For breathing meditations: If you are going to do breathing meditations you will need the meditation space to be a quiet room. Is that easy to achieve in your house? Or are your kids constantly making noise? If your home is noisy how are you going to quieten it? You could choose to soundproof your room (you can do this quite economically. Take a look at Chris Woodford’s guide to soundproofing a room on Explain That Stuff.
For Buddhist meditations: Rooms for Buddhist meditation are going to need specific items. For instance, you might like to have a Buddha statue, a mani stone, or other items that reflect Buddhism and the teachings of the dharma.
For Yoga / Tai Chi / Dynamic Meditation / Dance Meditation: If you are going to be moving around in the meditation room you’re going to need a nice mat and a fair chunk of space. For instance, if you’re doing dynamic meditation you are going to be throwing your arms about and you will need to avoid injury. And if you’re using your room for yoga you will need a yoga mat and possibly other items such as blocks.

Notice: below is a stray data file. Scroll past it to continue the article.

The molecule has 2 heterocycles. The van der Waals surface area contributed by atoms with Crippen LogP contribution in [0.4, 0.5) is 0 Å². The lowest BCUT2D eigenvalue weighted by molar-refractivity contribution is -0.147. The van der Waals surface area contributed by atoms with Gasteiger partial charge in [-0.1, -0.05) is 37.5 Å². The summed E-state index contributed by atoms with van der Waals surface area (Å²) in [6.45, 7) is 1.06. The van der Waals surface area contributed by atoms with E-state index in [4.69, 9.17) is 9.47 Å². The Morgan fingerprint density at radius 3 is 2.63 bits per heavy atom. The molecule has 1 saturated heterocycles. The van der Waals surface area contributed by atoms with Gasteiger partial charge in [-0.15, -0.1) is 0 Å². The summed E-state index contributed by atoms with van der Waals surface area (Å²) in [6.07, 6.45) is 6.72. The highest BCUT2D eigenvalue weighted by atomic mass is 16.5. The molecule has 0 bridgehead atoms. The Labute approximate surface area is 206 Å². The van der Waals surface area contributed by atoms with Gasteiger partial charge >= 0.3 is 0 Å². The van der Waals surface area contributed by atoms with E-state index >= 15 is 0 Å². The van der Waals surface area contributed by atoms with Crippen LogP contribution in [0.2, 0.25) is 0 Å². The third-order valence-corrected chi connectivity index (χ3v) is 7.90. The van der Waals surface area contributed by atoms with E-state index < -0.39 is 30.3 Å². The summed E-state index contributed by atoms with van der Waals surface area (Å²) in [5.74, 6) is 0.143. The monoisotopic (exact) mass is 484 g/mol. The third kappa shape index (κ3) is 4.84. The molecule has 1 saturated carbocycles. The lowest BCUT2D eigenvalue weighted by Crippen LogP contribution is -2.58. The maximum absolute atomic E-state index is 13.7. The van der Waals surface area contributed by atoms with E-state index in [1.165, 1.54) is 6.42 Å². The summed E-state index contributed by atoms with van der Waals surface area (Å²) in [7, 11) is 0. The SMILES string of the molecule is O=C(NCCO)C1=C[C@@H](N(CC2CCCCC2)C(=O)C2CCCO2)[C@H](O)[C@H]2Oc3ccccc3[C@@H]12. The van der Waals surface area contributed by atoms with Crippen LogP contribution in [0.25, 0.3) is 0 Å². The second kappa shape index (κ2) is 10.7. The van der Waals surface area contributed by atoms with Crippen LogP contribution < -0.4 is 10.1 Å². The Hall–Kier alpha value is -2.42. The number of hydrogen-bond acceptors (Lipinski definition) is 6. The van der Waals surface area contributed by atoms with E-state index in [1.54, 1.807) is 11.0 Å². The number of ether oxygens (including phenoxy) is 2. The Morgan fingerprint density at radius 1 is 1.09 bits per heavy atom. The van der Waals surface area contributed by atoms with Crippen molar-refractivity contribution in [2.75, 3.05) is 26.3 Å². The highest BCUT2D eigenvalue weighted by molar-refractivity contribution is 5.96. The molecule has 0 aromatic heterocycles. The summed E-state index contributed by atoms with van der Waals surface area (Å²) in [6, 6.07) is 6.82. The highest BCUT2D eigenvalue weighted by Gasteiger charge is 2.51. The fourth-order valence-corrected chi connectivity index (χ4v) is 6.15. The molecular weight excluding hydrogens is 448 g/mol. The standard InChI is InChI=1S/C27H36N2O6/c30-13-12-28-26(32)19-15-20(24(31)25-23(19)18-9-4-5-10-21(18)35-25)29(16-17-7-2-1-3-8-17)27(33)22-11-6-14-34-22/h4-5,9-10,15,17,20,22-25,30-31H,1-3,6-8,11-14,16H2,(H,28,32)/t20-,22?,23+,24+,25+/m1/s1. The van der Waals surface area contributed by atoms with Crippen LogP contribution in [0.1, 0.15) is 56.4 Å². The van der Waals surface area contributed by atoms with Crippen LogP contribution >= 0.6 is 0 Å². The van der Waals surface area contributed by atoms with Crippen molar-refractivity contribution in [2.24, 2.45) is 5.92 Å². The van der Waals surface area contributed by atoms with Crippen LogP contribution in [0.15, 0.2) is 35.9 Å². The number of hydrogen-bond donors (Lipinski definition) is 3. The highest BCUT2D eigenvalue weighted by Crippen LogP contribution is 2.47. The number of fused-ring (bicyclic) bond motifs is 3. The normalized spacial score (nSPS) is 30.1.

Other meditation techniques. There are more than 700 types of meditation. You can read about them in my guide to meditation techniques. Take a look and choose which meditation techniques you are going to focus on.
So far we have chosen where your meditation space will be and what type of meditation you will do there. And we have looked at specific requirements for different meditation techniques. Now let’s talk about room design.
If you have a spare room in your house, why not try converting it into a meditation room?
3. When it comes to deciding how to design your own meditation room at home, consider colour.
You will want to consider colour therapy when designing your room. Different colours have different psychological traits (for instance, blue is calm where purple is spiritual). Bear this in mind when you choose the colours for your room. Do you want an exciting room in oranges and reds, or a relaxing room in greens and blues? If you are designing a Feng Shui room, remember to go by the Feng Shui Bagua.